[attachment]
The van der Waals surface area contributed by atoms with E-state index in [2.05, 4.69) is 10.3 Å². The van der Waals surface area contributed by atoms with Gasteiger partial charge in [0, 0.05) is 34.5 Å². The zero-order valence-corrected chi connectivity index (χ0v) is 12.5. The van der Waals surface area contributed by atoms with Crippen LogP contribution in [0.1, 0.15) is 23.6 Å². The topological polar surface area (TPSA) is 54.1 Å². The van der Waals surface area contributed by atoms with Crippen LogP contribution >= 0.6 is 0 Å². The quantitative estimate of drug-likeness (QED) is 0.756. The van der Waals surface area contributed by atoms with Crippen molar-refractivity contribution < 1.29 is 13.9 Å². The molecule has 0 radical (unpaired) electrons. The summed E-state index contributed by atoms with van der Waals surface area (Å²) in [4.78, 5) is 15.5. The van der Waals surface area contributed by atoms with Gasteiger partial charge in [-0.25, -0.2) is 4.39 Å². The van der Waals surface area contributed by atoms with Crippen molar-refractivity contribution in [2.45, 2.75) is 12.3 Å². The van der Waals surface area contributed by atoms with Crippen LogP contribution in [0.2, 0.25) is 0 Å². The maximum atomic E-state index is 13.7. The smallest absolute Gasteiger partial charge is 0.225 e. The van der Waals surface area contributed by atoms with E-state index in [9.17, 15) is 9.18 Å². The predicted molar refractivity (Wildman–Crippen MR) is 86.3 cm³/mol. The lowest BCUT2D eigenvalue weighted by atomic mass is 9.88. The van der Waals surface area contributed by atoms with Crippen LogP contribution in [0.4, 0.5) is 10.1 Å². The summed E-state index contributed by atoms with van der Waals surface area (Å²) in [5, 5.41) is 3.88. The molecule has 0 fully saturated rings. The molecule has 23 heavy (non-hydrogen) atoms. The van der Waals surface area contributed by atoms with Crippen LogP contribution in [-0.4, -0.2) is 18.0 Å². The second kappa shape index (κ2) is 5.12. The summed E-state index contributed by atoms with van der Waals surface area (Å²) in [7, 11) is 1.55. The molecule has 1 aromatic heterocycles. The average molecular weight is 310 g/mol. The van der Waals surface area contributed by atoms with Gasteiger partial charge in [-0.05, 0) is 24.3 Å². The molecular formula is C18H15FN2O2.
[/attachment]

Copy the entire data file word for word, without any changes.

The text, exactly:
The van der Waals surface area contributed by atoms with E-state index in [2.05, 4.69) is 10.3 Å². The van der Waals surface area contributed by atoms with Gasteiger partial charge in [0, 0.05) is 34.5 Å². The zero-order valence-corrected chi connectivity index (χ0v) is 12.5. The van der Waals surface area contributed by atoms with Crippen LogP contribution in [0.1, 0.15) is 23.6 Å². The topological polar surface area (TPSA) is 54.1 Å². The van der Waals surface area contributed by atoms with Crippen LogP contribution >= 0.6 is 0 Å². The quantitative estimate of drug-likeness (QED) is 0.756. The van der Waals surface area contributed by atoms with Crippen molar-refractivity contribution < 1.29 is 13.9 Å². The molecule has 0 radical (unpaired) electrons. The summed E-state index contributed by atoms with van der Waals surface area (Å²) in [4.78, 5) is 15.5. The van der Waals surface area contributed by atoms with Gasteiger partial charge in [-0.25, -0.2) is 4.39 Å². The van der Waals surface area contributed by atoms with Crippen molar-refractivity contribution in [2.45, 2.75) is 12.3 Å². The van der Waals surface area contributed by atoms with Crippen LogP contribution in [0.2, 0.25) is 0 Å². The maximum atomic E-state index is 13.7. The smallest absolute Gasteiger partial charge is 0.225 e. The van der Waals surface area contributed by atoms with E-state index in [9.17, 15) is 9.18 Å². The predicted molar refractivity (Wildman–Crippen MR) is 86.3 cm³/mol. The lowest BCUT2D eigenvalue weighted by atomic mass is 9.88. The van der Waals surface area contributed by atoms with Crippen LogP contribution in [0.4, 0.5) is 10.1 Å². The summed E-state index contributed by atoms with van der Waals surface area (Å²) in [5, 5.41) is 3.88. The molecule has 0 fully saturated rings. The molecule has 23 heavy (non-hydrogen) atoms. The van der Waals surface area contributed by atoms with Crippen LogP contribution in [-0.4, -0.2) is 18.0 Å². The second kappa shape index (κ2) is 5.12. The summed E-state index contributed by atoms with van der Waals surface area (Å²) in [7, 11) is 1.55. The molecule has 1 aromatic heterocycles. The average molecular weight is 310 g/mol. The van der Waals surface area contributed by atoms with Gasteiger partial charge in [-0.05, 0) is 24.3 Å². The molecular formula is C18H15FN2O2.